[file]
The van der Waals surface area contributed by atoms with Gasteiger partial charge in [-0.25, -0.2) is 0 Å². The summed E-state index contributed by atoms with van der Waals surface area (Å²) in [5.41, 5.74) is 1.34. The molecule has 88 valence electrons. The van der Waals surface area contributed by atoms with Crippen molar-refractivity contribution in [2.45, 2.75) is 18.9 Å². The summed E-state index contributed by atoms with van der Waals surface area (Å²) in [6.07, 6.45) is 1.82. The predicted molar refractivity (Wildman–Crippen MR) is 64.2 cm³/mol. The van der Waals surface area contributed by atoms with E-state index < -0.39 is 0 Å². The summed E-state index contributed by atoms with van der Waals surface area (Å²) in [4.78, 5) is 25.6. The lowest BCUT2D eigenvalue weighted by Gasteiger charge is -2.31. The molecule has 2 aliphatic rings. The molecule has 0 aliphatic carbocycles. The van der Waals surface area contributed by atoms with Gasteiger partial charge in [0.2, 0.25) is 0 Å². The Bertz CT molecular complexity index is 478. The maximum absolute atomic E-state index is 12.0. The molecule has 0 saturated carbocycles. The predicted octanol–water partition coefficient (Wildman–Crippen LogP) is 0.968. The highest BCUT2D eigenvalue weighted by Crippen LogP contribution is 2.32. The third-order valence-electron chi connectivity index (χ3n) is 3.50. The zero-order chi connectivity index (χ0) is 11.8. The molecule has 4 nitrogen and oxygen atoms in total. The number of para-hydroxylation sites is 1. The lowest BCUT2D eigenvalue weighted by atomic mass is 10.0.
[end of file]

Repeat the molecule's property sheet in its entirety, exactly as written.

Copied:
The van der Waals surface area contributed by atoms with Gasteiger partial charge in [-0.25, -0.2) is 0 Å². The summed E-state index contributed by atoms with van der Waals surface area (Å²) in [5.41, 5.74) is 1.34. The molecule has 88 valence electrons. The van der Waals surface area contributed by atoms with Crippen molar-refractivity contribution in [2.45, 2.75) is 18.9 Å². The summed E-state index contributed by atoms with van der Waals surface area (Å²) in [6.07, 6.45) is 1.82. The predicted molar refractivity (Wildman–Crippen MR) is 64.2 cm³/mol. The van der Waals surface area contributed by atoms with E-state index < -0.39 is 0 Å². The summed E-state index contributed by atoms with van der Waals surface area (Å²) in [4.78, 5) is 25.6. The lowest BCUT2D eigenvalue weighted by Gasteiger charge is -2.31. The molecule has 2 aliphatic rings. The molecule has 0 aliphatic carbocycles. The van der Waals surface area contributed by atoms with Gasteiger partial charge in [0.2, 0.25) is 0 Å². The Bertz CT molecular complexity index is 478. The maximum absolute atomic E-state index is 12.0. The molecule has 0 saturated carbocycles. The predicted octanol–water partition coefficient (Wildman–Crippen LogP) is 0.968. The highest BCUT2D eigenvalue weighted by Crippen LogP contribution is 2.32. The third-order valence-electron chi connectivity index (χ3n) is 3.50. The zero-order chi connectivity index (χ0) is 11.8. The molecule has 4 nitrogen and oxygen atoms in total. The number of para-hydroxylation sites is 1. The lowest BCUT2D eigenvalue weighted by atomic mass is 10.0.